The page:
National Parents Organization (NPO) congratulates the Missouri Legislature and Gov. Jay Nixon for acting in the best interest of children by signing the state’s bill promoting shared parenting into law.

Previously known as HB 1550, the law “creates a more equalized approach to child custody and visitation,” according to the governor’s office.

The change, which takes effect Aug. 28, is based on the overwhelming amount of research showing shared parenting, or 50/50 custody, after divorce is most beneficial for children’s health and well-being, as well as parental and gender equality.

“Children need and benefit from having both parents actively involved in their lives,” said Rep. Kathryn Swan, who supported the bill. “The shared parenting bill is a child-centered bill. It prohibits courts from adopting a cookie-cutter default custody order or plan. Instead, the parent work schedules, residence, location of the school, etc. are determining factors in developing a parenting plan that best meets the needs of the individual child or children.”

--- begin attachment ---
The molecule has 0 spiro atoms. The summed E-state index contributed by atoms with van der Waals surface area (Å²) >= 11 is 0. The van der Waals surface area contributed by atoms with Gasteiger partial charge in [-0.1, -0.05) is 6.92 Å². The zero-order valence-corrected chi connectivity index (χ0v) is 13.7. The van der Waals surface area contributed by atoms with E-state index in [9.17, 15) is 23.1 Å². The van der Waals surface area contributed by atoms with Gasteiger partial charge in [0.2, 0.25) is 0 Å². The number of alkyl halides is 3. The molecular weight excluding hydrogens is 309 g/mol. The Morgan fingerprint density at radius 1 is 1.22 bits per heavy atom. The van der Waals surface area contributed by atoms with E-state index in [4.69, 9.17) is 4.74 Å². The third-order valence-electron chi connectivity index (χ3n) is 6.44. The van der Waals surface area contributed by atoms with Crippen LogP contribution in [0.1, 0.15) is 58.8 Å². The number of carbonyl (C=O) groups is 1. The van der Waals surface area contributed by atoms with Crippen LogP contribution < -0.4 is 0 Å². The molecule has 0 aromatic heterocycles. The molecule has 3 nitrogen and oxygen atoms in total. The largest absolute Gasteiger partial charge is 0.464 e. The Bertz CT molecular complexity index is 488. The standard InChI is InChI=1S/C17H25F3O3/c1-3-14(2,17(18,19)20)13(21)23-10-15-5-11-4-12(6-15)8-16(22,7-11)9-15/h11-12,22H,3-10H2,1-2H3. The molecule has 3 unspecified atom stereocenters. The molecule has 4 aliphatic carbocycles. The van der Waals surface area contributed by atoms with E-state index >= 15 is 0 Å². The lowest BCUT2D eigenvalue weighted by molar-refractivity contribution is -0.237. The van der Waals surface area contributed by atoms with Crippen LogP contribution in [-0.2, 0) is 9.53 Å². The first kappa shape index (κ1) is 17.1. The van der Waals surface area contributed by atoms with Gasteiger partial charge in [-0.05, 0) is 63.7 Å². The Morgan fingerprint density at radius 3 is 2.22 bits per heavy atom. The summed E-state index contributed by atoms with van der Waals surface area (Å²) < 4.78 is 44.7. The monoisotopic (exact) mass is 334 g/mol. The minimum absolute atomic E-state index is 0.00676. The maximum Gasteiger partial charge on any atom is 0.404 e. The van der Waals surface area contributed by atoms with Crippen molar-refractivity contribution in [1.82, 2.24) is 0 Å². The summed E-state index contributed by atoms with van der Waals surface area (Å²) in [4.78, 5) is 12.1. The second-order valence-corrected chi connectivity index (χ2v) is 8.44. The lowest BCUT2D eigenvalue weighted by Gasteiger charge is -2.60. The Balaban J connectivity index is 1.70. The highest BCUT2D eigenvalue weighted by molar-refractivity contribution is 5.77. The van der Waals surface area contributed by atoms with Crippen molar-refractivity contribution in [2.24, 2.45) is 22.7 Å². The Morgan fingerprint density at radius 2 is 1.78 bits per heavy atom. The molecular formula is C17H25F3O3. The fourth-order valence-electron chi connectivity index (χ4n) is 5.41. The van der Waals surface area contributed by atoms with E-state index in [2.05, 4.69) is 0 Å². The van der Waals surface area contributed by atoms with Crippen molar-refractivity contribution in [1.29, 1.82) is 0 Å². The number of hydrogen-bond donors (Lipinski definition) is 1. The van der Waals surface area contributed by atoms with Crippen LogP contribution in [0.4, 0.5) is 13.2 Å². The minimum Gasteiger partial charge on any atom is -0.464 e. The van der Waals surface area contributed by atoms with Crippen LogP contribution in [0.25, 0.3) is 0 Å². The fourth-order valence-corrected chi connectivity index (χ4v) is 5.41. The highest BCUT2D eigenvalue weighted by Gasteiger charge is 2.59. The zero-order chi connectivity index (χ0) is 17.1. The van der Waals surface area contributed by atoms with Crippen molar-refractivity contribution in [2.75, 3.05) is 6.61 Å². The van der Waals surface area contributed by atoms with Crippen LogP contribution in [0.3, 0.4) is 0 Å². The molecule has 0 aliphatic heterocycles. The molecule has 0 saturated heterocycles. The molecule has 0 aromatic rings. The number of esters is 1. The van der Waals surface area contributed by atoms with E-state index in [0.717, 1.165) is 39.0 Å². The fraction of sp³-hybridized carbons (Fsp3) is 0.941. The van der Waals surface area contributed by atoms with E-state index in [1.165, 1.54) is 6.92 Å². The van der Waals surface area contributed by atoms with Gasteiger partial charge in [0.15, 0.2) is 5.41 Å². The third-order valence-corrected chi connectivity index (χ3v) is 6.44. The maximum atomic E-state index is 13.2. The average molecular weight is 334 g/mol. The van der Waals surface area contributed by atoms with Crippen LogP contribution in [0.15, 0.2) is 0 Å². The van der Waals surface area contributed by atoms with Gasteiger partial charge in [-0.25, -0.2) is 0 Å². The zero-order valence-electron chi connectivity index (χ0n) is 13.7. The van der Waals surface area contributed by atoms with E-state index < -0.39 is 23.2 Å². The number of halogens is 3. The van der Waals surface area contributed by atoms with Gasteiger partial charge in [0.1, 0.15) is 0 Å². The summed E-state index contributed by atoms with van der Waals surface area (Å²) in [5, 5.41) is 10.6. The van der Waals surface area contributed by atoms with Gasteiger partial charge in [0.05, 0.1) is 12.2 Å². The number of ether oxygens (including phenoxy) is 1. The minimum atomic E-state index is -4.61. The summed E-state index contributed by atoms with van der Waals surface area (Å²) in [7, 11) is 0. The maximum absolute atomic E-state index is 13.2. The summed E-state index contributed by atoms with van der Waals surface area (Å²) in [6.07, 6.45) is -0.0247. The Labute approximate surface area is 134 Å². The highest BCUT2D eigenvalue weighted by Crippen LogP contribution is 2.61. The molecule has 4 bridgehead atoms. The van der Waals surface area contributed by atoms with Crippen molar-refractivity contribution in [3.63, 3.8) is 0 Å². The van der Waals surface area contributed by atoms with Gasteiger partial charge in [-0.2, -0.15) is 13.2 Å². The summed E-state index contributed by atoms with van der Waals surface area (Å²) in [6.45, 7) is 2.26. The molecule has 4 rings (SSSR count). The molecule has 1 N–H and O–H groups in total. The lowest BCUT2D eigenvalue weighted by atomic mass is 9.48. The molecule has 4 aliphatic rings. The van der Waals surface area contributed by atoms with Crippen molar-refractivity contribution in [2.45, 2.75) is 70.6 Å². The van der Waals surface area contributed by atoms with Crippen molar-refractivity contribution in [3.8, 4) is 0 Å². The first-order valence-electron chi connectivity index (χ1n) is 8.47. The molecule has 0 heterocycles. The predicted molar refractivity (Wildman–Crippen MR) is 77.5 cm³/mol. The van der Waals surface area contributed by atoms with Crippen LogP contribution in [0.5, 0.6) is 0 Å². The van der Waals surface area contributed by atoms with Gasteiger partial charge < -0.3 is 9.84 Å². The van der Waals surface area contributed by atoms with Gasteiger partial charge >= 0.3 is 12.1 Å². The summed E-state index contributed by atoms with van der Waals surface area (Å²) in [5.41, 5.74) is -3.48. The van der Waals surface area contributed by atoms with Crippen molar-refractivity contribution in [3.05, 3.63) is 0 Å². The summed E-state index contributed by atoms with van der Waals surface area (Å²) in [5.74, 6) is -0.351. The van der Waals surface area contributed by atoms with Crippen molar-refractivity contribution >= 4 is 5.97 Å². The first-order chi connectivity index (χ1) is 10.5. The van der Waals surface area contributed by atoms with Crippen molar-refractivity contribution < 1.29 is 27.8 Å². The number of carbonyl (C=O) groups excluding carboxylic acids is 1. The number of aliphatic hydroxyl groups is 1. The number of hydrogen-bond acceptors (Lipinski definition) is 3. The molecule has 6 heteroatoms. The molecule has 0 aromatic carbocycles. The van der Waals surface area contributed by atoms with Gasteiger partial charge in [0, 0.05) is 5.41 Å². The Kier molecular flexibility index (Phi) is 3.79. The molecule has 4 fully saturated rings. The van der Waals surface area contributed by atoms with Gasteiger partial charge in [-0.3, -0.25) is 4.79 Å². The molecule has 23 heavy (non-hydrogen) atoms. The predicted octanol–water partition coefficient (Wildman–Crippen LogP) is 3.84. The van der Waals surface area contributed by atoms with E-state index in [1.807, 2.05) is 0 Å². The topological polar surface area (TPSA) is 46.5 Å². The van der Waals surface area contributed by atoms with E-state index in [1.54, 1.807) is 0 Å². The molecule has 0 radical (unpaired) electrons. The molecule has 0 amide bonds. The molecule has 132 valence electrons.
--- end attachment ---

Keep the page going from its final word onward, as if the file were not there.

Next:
Prior to the governor signing the proposal into law, the shared parenting bill unanimously passed the Senate, was supported in the House 154-2 and was studied by a subcommittee led by Patricia Scaglia, chair of the Missouri Bar Family Law Section Council.

“Thank you, Gov. Nixon and Missouri legislators, for bringing state child custody laws in line with the latest research showing that most children desperately want and need shared parenting after divorce or separation,” said Dr. Ned Holstein, founder of National Parents Organization. “Too many families have suffered from the family courts’ outdated preference for giving sole custody to one parent. Instead of setting up parents for a bitter and unnecessary custody battle, shared parenting allows families to heal from the pain of divorce and separation from a position of equality and co-parenting.”

By passing the law, Missouri begins to move shared parenting — a flexible arrangement where children spend as close to equal time as possible with each parent, when both parents are fit — from the exception to the norm. In the past couple of years, a handful of states, including Utah, South Dakota and Minnesota, have added laws that encourage shared parenting, and more than 20 states have considered similar proposals.